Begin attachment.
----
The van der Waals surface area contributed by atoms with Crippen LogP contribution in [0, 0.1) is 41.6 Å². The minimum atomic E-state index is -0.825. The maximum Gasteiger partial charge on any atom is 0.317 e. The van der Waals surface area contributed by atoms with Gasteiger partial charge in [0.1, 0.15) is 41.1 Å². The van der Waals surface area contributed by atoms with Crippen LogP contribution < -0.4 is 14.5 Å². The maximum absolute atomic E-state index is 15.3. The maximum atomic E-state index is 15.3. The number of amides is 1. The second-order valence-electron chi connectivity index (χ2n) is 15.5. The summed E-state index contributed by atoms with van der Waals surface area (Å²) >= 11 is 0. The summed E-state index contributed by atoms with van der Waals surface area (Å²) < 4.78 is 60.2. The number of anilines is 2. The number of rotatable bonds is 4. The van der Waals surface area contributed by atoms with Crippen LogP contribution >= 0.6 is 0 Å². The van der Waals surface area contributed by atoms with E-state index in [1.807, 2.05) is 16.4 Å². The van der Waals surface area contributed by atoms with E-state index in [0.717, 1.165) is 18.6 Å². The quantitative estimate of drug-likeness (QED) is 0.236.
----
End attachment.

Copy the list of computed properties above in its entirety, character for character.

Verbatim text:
The van der Waals surface area contributed by atoms with Crippen LogP contribution in [0, 0.1) is 41.6 Å². The minimum atomic E-state index is -0.825. The maximum Gasteiger partial charge on any atom is 0.317 e. The van der Waals surface area contributed by atoms with Gasteiger partial charge in [0.1, 0.15) is 41.1 Å². The van der Waals surface area contributed by atoms with Crippen LogP contribution < -0.4 is 14.5 Å². The maximum absolute atomic E-state index is 15.3. The maximum atomic E-state index is 15.3. The number of amides is 1. The second-order valence-electron chi connectivity index (χ2n) is 15.5. The summed E-state index contributed by atoms with van der Waals surface area (Å²) >= 11 is 0. The summed E-state index contributed by atoms with van der Waals surface area (Å²) < 4.78 is 60.2. The number of anilines is 2. The number of rotatable bonds is 4. The van der Waals surface area contributed by atoms with Crippen LogP contribution >= 0.6 is 0 Å². The van der Waals surface area contributed by atoms with E-state index in [1.807, 2.05) is 16.4 Å². The van der Waals surface area contributed by atoms with E-state index in [0.717, 1.165) is 18.6 Å². The quantitative estimate of drug-likeness (QED) is 0.236.